The Post Office. You either love it, hate it, or find no practical modern use for it. Yet there was a time, let’s say two centuries or so ago, when it was The Post Office Department – a revered government agency with its own clause in the Constitution and a seat in the chief executive’s cabinet. That Post Office was hailed by Benjamin Rush as the “true non-electric wire of government” and praised by James Madison as the agency that would check the abuse of governmental power by carrying news of political shenanigans to an ever-watchful public. Congressman John C. Calhoun called it the “nervous system of the body politic,” and it was admired by French historian Alexis de Tocqueville as a “great link between minds.”
It was during those halcyon days, in 1805, that the Post Office first came to Hampton. Which is not to say that a system of mail delivery had not existed before then. Post Road and Benjamin Franklin’s milepost in North Hampton remind us of the postal route that ran between Portsmouth and Boston, established by information-hungry colonists in the late seventeenth century. In 1761 John Stavers’s stagecoach began carrying both mail and passengers along the road, passing through Hampton on the way.
By the time President Washington had passed through town on his grand tour of New England in 1789, there existed throughout the country 75 post offices (roughly 1 for every 50,000 inhabitants) and some 2,000 miles of post roads. By 1805 there were 1,558 post offices (roughly 1 for every 4,000 inhabitants), and postmasters comprised nearly 70 per cent of the federal civilian work force. Contemporary writers likened this rapid expansion of the Post Office to a romantic tale. Processing and delivering the mail was by far the largest enterprise in the country, not to be outdone until the rise of the railroads in the 1870s.
So it’s hardly surprising that for most people in the small villages and towns of the time, the Post Office was the central government. Here in Hampton, the people may have felt, perhaps for the first time, part of the larger, far-flung country when Postmaster General Gideon Granger granted the town’s request for a post office and approved its choice of 45-year-old James Leavitt as postmaster.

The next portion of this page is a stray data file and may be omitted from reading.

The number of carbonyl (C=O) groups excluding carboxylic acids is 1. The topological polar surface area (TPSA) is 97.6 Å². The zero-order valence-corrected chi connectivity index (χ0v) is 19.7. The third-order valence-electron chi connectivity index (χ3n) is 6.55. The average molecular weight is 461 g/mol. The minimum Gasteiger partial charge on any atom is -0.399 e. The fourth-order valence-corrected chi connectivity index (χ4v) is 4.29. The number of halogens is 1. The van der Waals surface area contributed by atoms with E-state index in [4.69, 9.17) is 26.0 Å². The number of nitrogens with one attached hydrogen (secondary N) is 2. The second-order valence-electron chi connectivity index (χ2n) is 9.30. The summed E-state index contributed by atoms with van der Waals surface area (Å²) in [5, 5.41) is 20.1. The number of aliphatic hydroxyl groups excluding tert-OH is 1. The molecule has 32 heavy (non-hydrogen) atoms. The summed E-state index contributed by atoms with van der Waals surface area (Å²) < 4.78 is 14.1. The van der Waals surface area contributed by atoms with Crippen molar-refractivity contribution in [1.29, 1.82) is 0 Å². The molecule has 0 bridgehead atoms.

A Man of His Times
Like just about everyone else in Hampton, including his wife Betty Batchelder, Leavitt was a descendant of town founder Stephen Bachiler. He was born in the Bride Hill section of town in 1760. His father died when he was young and he was raised by his stepfather Benjamin Tuck. As a boy he would have attended the Bride Hill grammar school, but where or if he continued his education is unknown. His various adult occupations – tavernkeeper, merchant, justice of the peace, early venture capitalist – demanded a good head for business and knowledge of the law. Judging from his account book at the Tuck Museum, he stuck to his business, almost to a fault. When his youngest daughter Lavina and her children came to live in his house, he treated them as paying customers, charging his son-in-law Moses Coffin $2.00 per week for their board and recording each week’s bill. This continued for over a year, until June 1835, when according to Leavitt’s own notation, Moses was “found dead in Newbury river.” Leavitt handled the probate affairs and charged Coffin’s estate accordingly. In another personal matter, he sued his future son-in-law Simon Towle for non-payment of a 57-cent bar bill and a note for $4.25 plus interest. To us he seems like quite a stickler, but he was a man of his times, his stern character an essential part of his stature in the community.
A writer in the 1840s observed that many early postmasters were former military men who took pride in being the “herald of all news, foreign and domestic, and the medium of all the good and evil tidings.” It’s impossible to say if Leavitt threw himself into the role of town crier, but he had served as a private at Peekskill in 1776 and Ticonderoga in 1777 (for which the Town of Hampton rewarded him with a suit of clothes).
In 1781 he married and received his portion of his father’s estate. In 1793 he was just another 33-year-old yeoman with eight children, but not long after, he hit his stride. He became involved in town politics, holding a selectman’s seat for ten years and that of town moderator for four. In 1803 he was appointed justice of the peace, a post he would hold for the rest of his life.
Leavitt Buys a Mansion
Congress was reluctant to spend money on public buildings of any kind, and not until after the Civil War would it authorize construction of post office buildings. Even in New York City the post office was located in the postmaster’s home. And so it went in the hinterlands, where post offices were located in privately-owned taverns, law offices, stores, and apothecary shops. One was even located in a brothel. It seems safe to say that along with a military record, having a roof over one’s head was an important qualification for the job of postmaster. Leavitt may have had a future appointment in mind when he bought General Moulton’s mansion house from lawyer Oliver Whipple. Situated on the stage line between Newburyport and Portsmouth, it was an ideal location for a post office.